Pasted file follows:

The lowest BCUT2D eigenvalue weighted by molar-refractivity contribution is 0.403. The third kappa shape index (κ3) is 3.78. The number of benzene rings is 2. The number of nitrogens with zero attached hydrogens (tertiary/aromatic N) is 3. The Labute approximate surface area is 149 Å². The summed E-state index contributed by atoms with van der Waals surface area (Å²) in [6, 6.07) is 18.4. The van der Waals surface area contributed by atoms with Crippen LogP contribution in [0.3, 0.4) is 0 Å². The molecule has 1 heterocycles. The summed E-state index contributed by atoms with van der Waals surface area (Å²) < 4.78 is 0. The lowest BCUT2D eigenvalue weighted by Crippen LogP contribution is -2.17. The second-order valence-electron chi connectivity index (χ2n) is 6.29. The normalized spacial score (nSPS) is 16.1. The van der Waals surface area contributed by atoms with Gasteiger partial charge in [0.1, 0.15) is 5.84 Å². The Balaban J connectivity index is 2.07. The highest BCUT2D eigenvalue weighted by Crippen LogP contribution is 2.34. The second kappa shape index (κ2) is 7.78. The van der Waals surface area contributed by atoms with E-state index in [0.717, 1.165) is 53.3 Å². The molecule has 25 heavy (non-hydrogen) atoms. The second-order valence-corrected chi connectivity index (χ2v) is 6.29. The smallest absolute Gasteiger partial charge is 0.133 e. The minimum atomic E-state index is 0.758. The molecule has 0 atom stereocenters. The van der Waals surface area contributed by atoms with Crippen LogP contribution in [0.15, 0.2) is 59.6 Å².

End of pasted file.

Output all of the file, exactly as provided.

The lowest BCUT2D eigenvalue weighted by molar-refractivity contribution is 0.403. The third kappa shape index (κ3) is 3.78. The number of benzene rings is 2. The number of nitrogens with zero attached hydrogens (tertiary/aromatic N) is 3. The Labute approximate surface area is 149 Å². The summed E-state index contributed by atoms with van der Waals surface area (Å²) in [6, 6.07) is 18.4. The van der Waals surface area contributed by atoms with Crippen LogP contribution in [0.3, 0.4) is 0 Å². The molecule has 1 heterocycles. The summed E-state index contributed by atoms with van der Waals surface area (Å²) < 4.78 is 0. The lowest BCUT2D eigenvalue weighted by Crippen LogP contribution is -2.17. The second-order valence-electron chi connectivity index (χ2n) is 6.29. The normalized spacial score (nSPS) is 16.1. The van der Waals surface area contributed by atoms with Gasteiger partial charge in [0.1, 0.15) is 5.84 Å². The Balaban J connectivity index is 2.07. The highest BCUT2D eigenvalue weighted by Crippen LogP contribution is 2.34. The second kappa shape index (κ2) is 7.78. The van der Waals surface area contributed by atoms with E-state index in [0.717, 1.165) is 53.3 Å². The molecule has 25 heavy (non-hydrogen) atoms. The second-order valence-corrected chi connectivity index (χ2v) is 6.29. The smallest absolute Gasteiger partial charge is 0.133 e. The minimum atomic E-state index is 0.758. The molecule has 0 atom stereocenters. The van der Waals surface area contributed by atoms with Crippen LogP contribution in [0.15, 0.2) is 59.6 Å².